After I finished telling my story to William, I could tell that it had touched him. He started asking me about LifeVantage, so I told him about the possibility of starting his own business that would let him write his own destiny. Then, remembering how much he loved football, I said, “you know what, William? One of our distributors played in the Super Bowl. He was in town for an event last night, and I think he’s still here. Would you mind if he gave you a call and shared some more details?” I’ve never seen a business card be thrust into in my hand so quickly.

Let’s just say William is a distributor now.

On my long ride to the Big Easy, I was reminded of just how powerful our own stories can be. Better than any marketing slick could ever hope to accomplish, stories captivate us, change us, and stay with us forever. We’re hardwired that way. Think of the last great TV ad you saw. I bet it told a story. Think about your best friends. I’d be willing to bet they’re great storytellers.

Your story doesn’t have to be long. It doesn’t need to be dramatic. Sometimes just a few sentences will do. What’s important is that it is generated by truly LISTENING to what someone is saying and then in a heartfelt response, you communicate a fundamental TRUTH.

Let me say that again. LISTEN to what others are saying, and then share a simple TRUTH.

All I did was tell William about how I viewed the world as a poor, 12-year-old kid, and the path to where I am now. The truth of what I told him did all the heavy lifting. And you know what? It was fun. I shared a genuine human connection during a brief car ride that changed William’s life—as well as mine. In our constantly connected world, this is a rare thing.

There’s never a bad time to tell your story. Tell it to your neighbor, your mother-in-law, the guy you always see in the elevator. Tell it to yourself in the shower!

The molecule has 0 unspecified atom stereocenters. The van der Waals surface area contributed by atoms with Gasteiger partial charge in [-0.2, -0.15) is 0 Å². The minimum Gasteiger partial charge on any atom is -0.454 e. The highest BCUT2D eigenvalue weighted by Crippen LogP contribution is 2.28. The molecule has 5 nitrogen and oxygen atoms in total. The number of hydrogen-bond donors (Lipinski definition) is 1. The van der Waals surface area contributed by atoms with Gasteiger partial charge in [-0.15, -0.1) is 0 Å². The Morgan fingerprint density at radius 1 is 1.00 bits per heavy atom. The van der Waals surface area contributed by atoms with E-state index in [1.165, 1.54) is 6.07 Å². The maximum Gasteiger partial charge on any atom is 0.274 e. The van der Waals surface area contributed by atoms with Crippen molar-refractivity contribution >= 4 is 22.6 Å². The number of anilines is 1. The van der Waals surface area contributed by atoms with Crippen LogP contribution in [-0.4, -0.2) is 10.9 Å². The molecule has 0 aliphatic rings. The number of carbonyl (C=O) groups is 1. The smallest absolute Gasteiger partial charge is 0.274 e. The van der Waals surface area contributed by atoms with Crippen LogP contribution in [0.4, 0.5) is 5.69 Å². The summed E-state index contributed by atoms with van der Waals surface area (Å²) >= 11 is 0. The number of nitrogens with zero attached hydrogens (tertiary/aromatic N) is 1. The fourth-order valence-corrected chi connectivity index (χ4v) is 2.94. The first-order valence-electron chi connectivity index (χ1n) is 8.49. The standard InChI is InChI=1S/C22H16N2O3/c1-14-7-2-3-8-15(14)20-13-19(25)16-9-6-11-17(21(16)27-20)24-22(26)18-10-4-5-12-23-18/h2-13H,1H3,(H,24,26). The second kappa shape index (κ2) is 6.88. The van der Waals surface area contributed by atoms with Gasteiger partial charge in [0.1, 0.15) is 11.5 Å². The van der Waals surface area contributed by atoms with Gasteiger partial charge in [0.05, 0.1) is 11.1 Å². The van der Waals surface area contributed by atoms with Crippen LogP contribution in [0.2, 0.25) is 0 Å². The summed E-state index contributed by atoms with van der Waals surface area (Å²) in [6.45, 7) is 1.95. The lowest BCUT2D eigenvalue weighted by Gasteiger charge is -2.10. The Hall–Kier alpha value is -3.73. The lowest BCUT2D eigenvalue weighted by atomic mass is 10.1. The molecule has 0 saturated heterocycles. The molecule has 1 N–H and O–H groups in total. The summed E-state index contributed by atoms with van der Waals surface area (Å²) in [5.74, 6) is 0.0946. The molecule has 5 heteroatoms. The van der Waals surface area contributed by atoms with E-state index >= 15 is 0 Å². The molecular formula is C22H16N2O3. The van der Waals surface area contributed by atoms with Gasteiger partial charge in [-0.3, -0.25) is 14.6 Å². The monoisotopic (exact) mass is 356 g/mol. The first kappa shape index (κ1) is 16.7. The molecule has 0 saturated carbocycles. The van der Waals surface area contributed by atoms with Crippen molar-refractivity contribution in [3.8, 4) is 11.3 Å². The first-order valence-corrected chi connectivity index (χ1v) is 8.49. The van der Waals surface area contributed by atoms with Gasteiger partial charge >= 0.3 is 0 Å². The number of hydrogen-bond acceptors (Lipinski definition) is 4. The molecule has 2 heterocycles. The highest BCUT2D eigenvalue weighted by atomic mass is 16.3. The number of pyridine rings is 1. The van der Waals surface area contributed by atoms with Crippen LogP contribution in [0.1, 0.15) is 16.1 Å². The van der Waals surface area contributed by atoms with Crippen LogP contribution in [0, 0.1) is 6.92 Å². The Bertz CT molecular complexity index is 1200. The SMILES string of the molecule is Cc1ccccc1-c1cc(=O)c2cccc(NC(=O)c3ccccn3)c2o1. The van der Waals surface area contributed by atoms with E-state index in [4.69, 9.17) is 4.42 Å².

Because the other truth about stories is that practice makes perfect. Being able to articulate where you’ve come from, where you’re going, and the dreams that have propelled you along the way isn’t easy. The good news is that there are plenty of opportunities to practice.

Our stories don’t just cut through all the white noise out there, they make us human. Before I opened William’s car door, I was probably just another faceless, nameless potential customer. By the time he dropped me off, I was a person, a fellow human being—maybe even a friend. That’s the power of a story.

So what’s your story and how should you tell it? While this is completely up to you, the power of your story is immeasurable, so make it count.

Share it when you’re confident, and especially when you feel vulnerable. It’s humanizing in a way few things are in life, and it will ultimately cut through the clutter.  A simple story was able to motivate a driver in New Orleans to reach for something greater within himself. One day he’s going to be meeting with some clients somewhere. He’s going to get into an UBER and share his story with someone else.

So what’s your story? And who’s life could it change?

The Long Ride…-Darren Jensen